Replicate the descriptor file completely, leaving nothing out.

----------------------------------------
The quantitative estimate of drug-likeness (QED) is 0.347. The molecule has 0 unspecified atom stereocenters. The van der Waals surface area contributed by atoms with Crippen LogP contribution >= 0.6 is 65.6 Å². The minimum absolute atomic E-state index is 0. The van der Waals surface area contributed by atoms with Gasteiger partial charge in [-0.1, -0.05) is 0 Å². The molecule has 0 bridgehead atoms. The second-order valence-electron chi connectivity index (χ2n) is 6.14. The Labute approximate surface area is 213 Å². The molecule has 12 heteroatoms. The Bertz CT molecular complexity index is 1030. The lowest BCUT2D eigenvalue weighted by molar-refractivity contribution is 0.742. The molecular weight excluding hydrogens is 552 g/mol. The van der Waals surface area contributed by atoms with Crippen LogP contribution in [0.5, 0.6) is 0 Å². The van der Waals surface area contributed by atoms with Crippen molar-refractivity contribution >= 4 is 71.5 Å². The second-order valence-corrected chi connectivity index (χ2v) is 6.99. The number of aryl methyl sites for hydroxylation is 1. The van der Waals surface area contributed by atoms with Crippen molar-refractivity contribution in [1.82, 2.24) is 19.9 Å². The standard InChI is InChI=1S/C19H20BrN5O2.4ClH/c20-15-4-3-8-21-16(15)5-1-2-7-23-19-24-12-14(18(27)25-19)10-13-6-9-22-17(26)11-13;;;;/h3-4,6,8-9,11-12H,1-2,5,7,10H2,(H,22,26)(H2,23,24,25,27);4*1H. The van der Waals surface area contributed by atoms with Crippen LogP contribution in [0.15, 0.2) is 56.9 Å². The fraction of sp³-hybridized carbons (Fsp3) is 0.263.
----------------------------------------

The quantitative estimate of drug-likeness (QED) is 0.347. The molecule has 0 unspecified atom stereocenters. The van der Waals surface area contributed by atoms with Crippen LogP contribution >= 0.6 is 65.6 Å². The minimum absolute atomic E-state index is 0. The van der Waals surface area contributed by atoms with Gasteiger partial charge in [-0.1, -0.05) is 0 Å². The molecule has 0 bridgehead atoms. The second-order valence-electron chi connectivity index (χ2n) is 6.14. The Labute approximate surface area is 213 Å². The molecule has 12 heteroatoms. The Bertz CT molecular complexity index is 1030. The lowest BCUT2D eigenvalue weighted by molar-refractivity contribution is 0.742. The molecular weight excluding hydrogens is 552 g/mol. The van der Waals surface area contributed by atoms with Crippen LogP contribution in [0.5, 0.6) is 0 Å². The van der Waals surface area contributed by atoms with Crippen molar-refractivity contribution >= 4 is 71.5 Å². The second-order valence-corrected chi connectivity index (χ2v) is 6.99. The number of aryl methyl sites for hydroxylation is 1. The van der Waals surface area contributed by atoms with Crippen molar-refractivity contribution in [1.82, 2.24) is 19.9 Å². The standard InChI is InChI=1S/C19H20BrN5O2.4ClH/c20-15-4-3-8-21-16(15)5-1-2-7-23-19-24-12-14(18(27)25-19)10-13-6-9-22-17(26)11-13;;;;/h3-4,6,8-9,11-12H,1-2,5,7,10H2,(H,22,26)(H2,23,24,25,27);4*1H. The van der Waals surface area contributed by atoms with Crippen LogP contribution in [0.15, 0.2) is 56.9 Å². The fraction of sp³-hybridized carbons (Fsp3) is 0.263.